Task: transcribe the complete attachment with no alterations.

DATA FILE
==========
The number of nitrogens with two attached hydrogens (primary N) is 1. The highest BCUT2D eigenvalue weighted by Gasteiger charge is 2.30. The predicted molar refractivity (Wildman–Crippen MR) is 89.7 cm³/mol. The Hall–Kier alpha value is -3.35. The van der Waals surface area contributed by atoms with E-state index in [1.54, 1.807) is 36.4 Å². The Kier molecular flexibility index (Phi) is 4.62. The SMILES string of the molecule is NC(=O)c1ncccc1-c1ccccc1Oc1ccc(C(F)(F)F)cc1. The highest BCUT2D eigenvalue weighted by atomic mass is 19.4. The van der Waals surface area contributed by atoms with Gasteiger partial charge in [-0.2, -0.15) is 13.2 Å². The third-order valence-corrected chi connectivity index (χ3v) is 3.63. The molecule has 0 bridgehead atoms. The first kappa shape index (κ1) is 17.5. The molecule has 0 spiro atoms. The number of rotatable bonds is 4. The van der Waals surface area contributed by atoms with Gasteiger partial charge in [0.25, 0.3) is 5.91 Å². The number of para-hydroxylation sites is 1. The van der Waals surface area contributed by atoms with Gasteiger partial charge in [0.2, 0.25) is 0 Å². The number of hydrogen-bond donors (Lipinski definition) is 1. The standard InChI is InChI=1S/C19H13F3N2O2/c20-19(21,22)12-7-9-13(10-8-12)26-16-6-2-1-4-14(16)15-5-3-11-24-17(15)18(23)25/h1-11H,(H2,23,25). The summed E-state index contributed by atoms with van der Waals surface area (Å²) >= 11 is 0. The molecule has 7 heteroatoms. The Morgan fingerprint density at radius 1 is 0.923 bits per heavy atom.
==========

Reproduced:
The number of nitrogens with two attached hydrogens (primary N) is 1. The highest BCUT2D eigenvalue weighted by Gasteiger charge is 2.30. The predicted molar refractivity (Wildman–Crippen MR) is 89.7 cm³/mol. The Hall–Kier alpha value is -3.35. The van der Waals surface area contributed by atoms with E-state index in [1.54, 1.807) is 36.4 Å². The Kier molecular flexibility index (Phi) is 4.62. The SMILES string of the molecule is NC(=O)c1ncccc1-c1ccccc1Oc1ccc(C(F)(F)F)cc1. The highest BCUT2D eigenvalue weighted by atomic mass is 19.4. The van der Waals surface area contributed by atoms with Gasteiger partial charge in [-0.2, -0.15) is 13.2 Å². The third-order valence-corrected chi connectivity index (χ3v) is 3.63. The molecule has 0 bridgehead atoms. The first kappa shape index (κ1) is 17.5. The molecule has 0 spiro atoms. The number of rotatable bonds is 4. The van der Waals surface area contributed by atoms with Gasteiger partial charge in [0.25, 0.3) is 5.91 Å². The number of para-hydroxylation sites is 1. The van der Waals surface area contributed by atoms with Gasteiger partial charge in [0.2, 0.25) is 0 Å². The number of hydrogen-bond donors (Lipinski definition) is 1. The standard InChI is InChI=1S/C19H13F3N2O2/c20-19(21,22)12-7-9-13(10-8-12)26-16-6-2-1-4-14(16)15-5-3-11-24-17(15)18(23)25/h1-11H,(H2,23,25). The summed E-state index contributed by atoms with van der Waals surface area (Å²) >= 11 is 0. The molecule has 7 heteroatoms. The Morgan fingerprint density at radius 1 is 0.923 bits per heavy atom.